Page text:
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Serenade No. 2 in A major

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Johannes Brahms

Johannes Brahms (ed. Derek Smith)

Subtitle: For Woodwinds and Saxophones

This work bears the designation Opus 16.

General Info

Year: 1859 / 1875 / 2012
Duration: c. 28:50
Difficulty: V (see Ratings for explanation)
Original Medium: Winds and strings
Publisher: Maecenas Music
Cost: Score and Parts (print) - £56.00   |   Score Only (print) - £19.50

Movements (may be performed separately)

1. Allegro moderato (A major)
2. Scherzo. Vivace (C major) – Trio (F major)
3. Adagio non troppo (A minor, ends in A major with a Picardy third)
4. Quasi menuetto (D major) – Trio (F♯ minor)
5. Rondo. Allegro (A major)


Full Score
C Piccolo
Flute I-II-III (III doubling Piccolo)
Oboe I-II
Bassoon I-II
A Soprano Clarinet I-II-III
E-flat Alto Saxophone
B-flat Tenor Saxophone I-II
E-flat Baritone Saxophone


None discovered thus far.

Program Notes

Brahms was extremely cautious about his publications, taking a long 20 years to finish his first full symphony while using his serenades and Piano Concerto No. 1 in D minor, Op. 15 as compositional practice to allow himself to live up to the serious and great work of Beethoven. The reception of Brahms’ Serenade No. 1 in D, Op. 11 was a huge success, but it was also seen as a piece that was a bit too conservative for his known characteristics -- often criticized as ‘un-Brahmsian’ in retrospect.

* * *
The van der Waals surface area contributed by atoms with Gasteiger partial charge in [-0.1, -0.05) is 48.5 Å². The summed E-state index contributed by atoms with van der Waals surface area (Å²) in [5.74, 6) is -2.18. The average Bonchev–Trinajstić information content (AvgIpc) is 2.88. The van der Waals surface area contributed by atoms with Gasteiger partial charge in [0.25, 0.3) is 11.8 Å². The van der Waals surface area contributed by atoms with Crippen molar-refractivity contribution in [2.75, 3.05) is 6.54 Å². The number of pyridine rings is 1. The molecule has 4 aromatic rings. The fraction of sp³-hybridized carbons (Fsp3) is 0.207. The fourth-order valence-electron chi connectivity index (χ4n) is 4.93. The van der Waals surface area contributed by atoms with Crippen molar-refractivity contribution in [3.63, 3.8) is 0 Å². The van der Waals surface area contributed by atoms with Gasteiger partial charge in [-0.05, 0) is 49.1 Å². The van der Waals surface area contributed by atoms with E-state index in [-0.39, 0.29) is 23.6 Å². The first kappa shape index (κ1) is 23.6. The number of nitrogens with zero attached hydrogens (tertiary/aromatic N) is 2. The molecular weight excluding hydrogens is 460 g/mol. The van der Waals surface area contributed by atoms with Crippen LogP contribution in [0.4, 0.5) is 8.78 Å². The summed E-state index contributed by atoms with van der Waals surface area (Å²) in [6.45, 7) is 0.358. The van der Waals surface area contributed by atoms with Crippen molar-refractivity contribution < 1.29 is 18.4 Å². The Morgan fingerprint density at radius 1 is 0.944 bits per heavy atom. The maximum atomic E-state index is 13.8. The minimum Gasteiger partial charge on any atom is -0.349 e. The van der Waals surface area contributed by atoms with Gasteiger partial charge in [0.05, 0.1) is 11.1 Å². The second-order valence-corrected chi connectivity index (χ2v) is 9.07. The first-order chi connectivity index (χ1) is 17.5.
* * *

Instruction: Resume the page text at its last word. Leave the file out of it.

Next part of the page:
In contrast, Serenade No. 2 in A Major, Op. 16 (1860) revealed the warmth and gracious melodies immediately recognizable as the ‘real Brahms’. This serenade was the first piece that Brahms wrote for the sound of an orchestra in mind, utilizing this moment to develop his string writing techniques that he would need to later write his first symphony. Both of the serenades were the work of a young man gaining experience writing for orchestra and learning about large-scale classical form, bridging the gap between his early compositional stages and his full maturity that would be realized and well-known in Vienna.

The second serenade, which has melodic ideas that are reminiscent of Mozart, embodies the conservative side of Romantic composers during that time. Originally scored for winds and strings, Brahms composed Serenade No. 2 in A Major by writing five movements, making sure no one would mistake the work for a symphony. Interestingly, the second serenade excludes violin from its orchestration, resulting in a darker sound and the main melodic material being given to the winds -- essentially creating a wind serenade with string accompaniment. This scoring gave heavy emphasis to the writing for winds, stressing the ties that it has to Mozart’s great wind serenades. Clara Schumann was the first person that Brahms shared his second serenade with, and after seeing the composition, she noted that Brahms was living up to the late Robert Schumann’s hopes for him as a composer.

- Program Note from University of North Texas Wind Ensemble concert program, 15 April 2021


State Ratings

None discovered thus far.


To submit a performance please join The Wind Repertory Project

  • University of Wisconsin Eau Claire Wind Symphony Woodwinds (John R. Stewart, conductor) - 13 May 2021
  • Bowling Green (Ohio) State University Wind Symphony (Bruce Moss, conductor) - 16 April 2021
  • University of North Texas (Denton) Wind Ensemble (Daniel Cook, conductor) – 15 April 2021

Works for Winds by This Composer

Adaptable Music

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